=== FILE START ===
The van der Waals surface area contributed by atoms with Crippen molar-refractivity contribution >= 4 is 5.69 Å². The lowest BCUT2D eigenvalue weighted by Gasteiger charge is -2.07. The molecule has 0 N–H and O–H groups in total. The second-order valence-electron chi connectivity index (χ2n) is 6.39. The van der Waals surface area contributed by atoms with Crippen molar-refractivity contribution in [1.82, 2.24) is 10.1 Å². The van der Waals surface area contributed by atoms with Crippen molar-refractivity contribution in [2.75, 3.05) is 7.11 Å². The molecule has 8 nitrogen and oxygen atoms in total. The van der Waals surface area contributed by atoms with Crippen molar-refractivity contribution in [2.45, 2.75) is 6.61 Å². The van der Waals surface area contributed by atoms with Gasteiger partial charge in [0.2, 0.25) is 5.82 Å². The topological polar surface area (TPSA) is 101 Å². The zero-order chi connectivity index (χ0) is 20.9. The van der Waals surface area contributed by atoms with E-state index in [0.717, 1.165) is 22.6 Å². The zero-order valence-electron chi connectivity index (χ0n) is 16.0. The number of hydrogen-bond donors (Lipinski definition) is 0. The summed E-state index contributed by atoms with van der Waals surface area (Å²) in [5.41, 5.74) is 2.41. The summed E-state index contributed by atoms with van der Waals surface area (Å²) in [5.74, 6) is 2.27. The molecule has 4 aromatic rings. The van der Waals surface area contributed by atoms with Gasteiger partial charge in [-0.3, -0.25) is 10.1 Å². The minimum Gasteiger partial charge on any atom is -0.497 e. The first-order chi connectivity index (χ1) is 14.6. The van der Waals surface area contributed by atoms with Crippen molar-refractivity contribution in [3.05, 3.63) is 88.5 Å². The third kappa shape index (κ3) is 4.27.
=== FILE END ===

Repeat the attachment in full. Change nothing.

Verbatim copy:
The van der Waals surface area contributed by atoms with Crippen molar-refractivity contribution >= 4 is 5.69 Å². The lowest BCUT2D eigenvalue weighted by Gasteiger charge is -2.07. The molecule has 0 N–H and O–H groups in total. The second-order valence-electron chi connectivity index (χ2n) is 6.39. The van der Waals surface area contributed by atoms with Crippen molar-refractivity contribution in [1.82, 2.24) is 10.1 Å². The van der Waals surface area contributed by atoms with Crippen molar-refractivity contribution in [2.75, 3.05) is 7.11 Å². The molecule has 8 nitrogen and oxygen atoms in total. The van der Waals surface area contributed by atoms with Crippen molar-refractivity contribution in [2.45, 2.75) is 6.61 Å². The van der Waals surface area contributed by atoms with Gasteiger partial charge in [0.2, 0.25) is 5.82 Å². The topological polar surface area (TPSA) is 101 Å². The zero-order chi connectivity index (χ0) is 20.9. The van der Waals surface area contributed by atoms with E-state index in [0.717, 1.165) is 22.6 Å². The zero-order valence-electron chi connectivity index (χ0n) is 16.0. The number of hydrogen-bond donors (Lipinski definition) is 0. The summed E-state index contributed by atoms with van der Waals surface area (Å²) in [5.41, 5.74) is 2.41. The summed E-state index contributed by atoms with van der Waals surface area (Å²) in [5.74, 6) is 2.27. The molecule has 4 aromatic rings. The van der Waals surface area contributed by atoms with Gasteiger partial charge in [-0.3, -0.25) is 10.1 Å². The minimum Gasteiger partial charge on any atom is -0.497 e. The first-order chi connectivity index (χ1) is 14.6. The van der Waals surface area contributed by atoms with Crippen molar-refractivity contribution in [3.05, 3.63) is 88.5 Å². The third kappa shape index (κ3) is 4.27.